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From Peter Donald <dona...@apache.org>
Subject Re: Question on LogKit
Date Wed, 20 Jun 2001 03:38:54 GMT
On Wed, 20 Jun 2001 05:53, Carlos Cardenas wrote:
> Hi,
> I already browse the documentation for LogKit and I
> could not figure out the relationship with Log4J.

No relationship at all.

> It seems that both products do pretty mucho the same.

mostly ;)

> Any one knows what's going on with logkit, log4j and
> jdk core logging?

JDK logging and Log4j are direct competitors. They essentially do all the 
same things. Log4j is technically better in a number of ways. It has 

* object renderers
* "inheritance" of priorities, appenders and localisation resources
* a wider variety of appenders
* order independent category setting
* Faster than Logging JSR

The Logging JSR also has some good points - two of the best is that it has 
far superior naming semantics and that it is a standard.

LogKit is different in that it does not attempt to cover the breadth that the 
other two toolkits try to do. LogKit does not attempt to do localisation 
(that should be done in another part of API IMHO). 

It is also "Secure" by default. Where Log4j allows you to access parent of 
current Logger/Category - LogKit does not. Thus Log4j would allow any child 
you pass a Category to modify any logger in whole tree (thus it could choose 
to shutdown logging of authentication module just before doing some nasty 
stuff etc). It also protects root logger behind facade (So as to avoid any 
funny buisness).

LogKit also does not provide support for passing in "source" of logging. Both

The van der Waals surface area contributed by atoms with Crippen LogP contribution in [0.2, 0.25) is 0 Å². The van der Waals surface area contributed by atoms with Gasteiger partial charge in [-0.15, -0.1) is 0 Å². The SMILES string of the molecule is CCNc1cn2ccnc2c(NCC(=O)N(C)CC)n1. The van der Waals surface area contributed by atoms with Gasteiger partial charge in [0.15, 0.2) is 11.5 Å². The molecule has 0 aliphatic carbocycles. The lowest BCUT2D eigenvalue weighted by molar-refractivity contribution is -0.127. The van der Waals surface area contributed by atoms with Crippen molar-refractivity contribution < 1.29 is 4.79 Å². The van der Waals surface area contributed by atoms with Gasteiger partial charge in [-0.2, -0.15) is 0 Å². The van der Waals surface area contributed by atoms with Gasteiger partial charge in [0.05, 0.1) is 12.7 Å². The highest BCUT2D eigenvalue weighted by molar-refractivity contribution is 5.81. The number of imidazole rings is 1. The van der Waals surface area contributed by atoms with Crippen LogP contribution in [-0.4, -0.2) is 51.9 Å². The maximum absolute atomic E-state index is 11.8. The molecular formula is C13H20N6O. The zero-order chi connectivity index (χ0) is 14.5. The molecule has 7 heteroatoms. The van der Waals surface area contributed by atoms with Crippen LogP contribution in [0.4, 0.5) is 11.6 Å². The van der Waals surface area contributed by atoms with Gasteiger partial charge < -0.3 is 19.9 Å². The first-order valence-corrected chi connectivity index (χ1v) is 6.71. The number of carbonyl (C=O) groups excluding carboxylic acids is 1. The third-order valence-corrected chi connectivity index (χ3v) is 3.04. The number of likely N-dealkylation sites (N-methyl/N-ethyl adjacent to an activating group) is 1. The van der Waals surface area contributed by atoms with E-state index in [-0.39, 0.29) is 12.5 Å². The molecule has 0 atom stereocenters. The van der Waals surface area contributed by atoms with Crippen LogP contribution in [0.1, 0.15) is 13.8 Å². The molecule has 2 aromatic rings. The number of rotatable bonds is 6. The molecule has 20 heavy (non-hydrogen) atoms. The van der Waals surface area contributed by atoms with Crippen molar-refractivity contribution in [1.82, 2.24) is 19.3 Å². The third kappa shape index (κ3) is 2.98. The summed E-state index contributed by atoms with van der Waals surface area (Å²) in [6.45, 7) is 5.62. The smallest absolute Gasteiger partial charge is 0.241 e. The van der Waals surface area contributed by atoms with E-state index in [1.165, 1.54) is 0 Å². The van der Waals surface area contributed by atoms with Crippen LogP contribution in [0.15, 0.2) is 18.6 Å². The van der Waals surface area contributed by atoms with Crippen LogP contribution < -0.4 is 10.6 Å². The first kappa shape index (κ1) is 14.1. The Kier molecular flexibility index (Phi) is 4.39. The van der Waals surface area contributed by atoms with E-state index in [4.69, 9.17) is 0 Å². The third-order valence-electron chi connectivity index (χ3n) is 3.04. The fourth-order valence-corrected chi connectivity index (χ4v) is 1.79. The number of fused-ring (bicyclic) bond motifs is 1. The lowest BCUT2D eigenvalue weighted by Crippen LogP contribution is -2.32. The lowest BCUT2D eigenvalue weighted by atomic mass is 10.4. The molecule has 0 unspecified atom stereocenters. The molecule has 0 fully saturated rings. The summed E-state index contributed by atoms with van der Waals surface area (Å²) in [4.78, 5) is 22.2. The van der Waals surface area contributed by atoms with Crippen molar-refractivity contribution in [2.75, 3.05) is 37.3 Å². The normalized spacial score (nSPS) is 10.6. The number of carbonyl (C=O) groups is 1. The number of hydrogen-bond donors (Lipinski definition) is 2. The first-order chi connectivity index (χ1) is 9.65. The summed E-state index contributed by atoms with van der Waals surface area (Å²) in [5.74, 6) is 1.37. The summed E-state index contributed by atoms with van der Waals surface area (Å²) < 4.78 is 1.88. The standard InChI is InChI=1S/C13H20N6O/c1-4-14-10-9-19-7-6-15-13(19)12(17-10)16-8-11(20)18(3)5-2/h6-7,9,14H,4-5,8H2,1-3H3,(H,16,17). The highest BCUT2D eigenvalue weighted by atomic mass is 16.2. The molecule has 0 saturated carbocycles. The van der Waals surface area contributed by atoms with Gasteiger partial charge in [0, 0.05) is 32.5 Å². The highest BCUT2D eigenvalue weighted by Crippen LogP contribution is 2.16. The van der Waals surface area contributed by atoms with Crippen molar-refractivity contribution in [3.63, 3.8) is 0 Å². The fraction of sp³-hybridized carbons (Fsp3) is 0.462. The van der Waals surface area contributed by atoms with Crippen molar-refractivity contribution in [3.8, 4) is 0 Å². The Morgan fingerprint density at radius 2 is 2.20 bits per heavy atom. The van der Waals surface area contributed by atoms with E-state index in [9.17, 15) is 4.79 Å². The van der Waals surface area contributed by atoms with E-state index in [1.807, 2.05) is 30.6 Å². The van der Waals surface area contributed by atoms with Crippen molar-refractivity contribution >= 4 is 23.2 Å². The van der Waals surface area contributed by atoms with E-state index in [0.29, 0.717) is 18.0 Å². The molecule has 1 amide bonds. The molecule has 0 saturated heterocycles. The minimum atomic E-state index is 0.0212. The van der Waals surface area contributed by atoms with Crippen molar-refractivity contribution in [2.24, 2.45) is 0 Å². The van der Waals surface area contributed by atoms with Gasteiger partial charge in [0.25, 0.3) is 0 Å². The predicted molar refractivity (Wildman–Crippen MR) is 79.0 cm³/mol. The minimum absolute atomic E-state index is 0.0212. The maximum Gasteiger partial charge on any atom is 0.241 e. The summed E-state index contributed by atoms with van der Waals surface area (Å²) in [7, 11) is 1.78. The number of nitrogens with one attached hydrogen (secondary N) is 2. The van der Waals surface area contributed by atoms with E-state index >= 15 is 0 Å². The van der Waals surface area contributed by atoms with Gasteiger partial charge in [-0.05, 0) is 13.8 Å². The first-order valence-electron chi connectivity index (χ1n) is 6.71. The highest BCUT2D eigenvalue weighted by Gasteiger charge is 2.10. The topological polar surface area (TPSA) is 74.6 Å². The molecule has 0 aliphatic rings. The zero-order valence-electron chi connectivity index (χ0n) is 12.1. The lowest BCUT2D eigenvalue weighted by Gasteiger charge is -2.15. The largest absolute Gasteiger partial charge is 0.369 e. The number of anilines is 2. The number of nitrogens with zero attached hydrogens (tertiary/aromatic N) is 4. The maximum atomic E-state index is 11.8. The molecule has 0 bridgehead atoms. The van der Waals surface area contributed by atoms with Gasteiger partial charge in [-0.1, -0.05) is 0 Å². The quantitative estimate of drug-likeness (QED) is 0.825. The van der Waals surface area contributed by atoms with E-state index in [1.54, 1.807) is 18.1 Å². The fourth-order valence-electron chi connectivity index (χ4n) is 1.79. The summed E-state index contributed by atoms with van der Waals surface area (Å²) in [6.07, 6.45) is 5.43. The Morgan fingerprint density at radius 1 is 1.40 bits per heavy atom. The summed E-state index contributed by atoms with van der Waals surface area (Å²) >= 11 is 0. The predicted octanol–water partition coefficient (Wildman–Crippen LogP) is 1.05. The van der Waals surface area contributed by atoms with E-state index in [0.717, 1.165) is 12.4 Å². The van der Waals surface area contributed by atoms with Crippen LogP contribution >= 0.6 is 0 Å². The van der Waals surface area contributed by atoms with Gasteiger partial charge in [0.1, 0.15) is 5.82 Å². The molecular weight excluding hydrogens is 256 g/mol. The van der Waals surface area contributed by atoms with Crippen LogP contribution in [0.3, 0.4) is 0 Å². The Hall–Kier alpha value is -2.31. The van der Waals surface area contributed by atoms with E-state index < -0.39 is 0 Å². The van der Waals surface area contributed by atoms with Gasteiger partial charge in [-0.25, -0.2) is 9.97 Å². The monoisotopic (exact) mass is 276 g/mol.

Log4j and JDK Logging allow you to specify "this logging message came from 
class foo". This is of course error prone and insecure. Log4j has it slightly 
better in that it can also autodetect caller but this is expensive operation.

LogKit also does not encourage accessing Loggers via statics (where both 
other APIS mandate it etc).

So I guess the main difference between LogKit and others is that LogKit is 
faster, lightweight and does not support insecure or poor logging practices.

> Is LogKit intended to be a facade for log4j? and other
> for that matter?


> Are logKit and log4j competing code bases?

yes and no. Yes because they both do logging, no because they have fairly 
different performance and design characteristerics.

> is one gonna use the other in the (present) future?
> is there plans for developing one and decomissioning
> (or do maintainance only) over the other?

Unfortunately not. I tried to get Ceki to cooperate but it wasn't meant to be 


| "Faced with the choice between changing one's mind, |
| and proving that there is no need to do so - almost |
| everyone gets busy on the proof."                   |
|              - John Kenneth Galbraith               |

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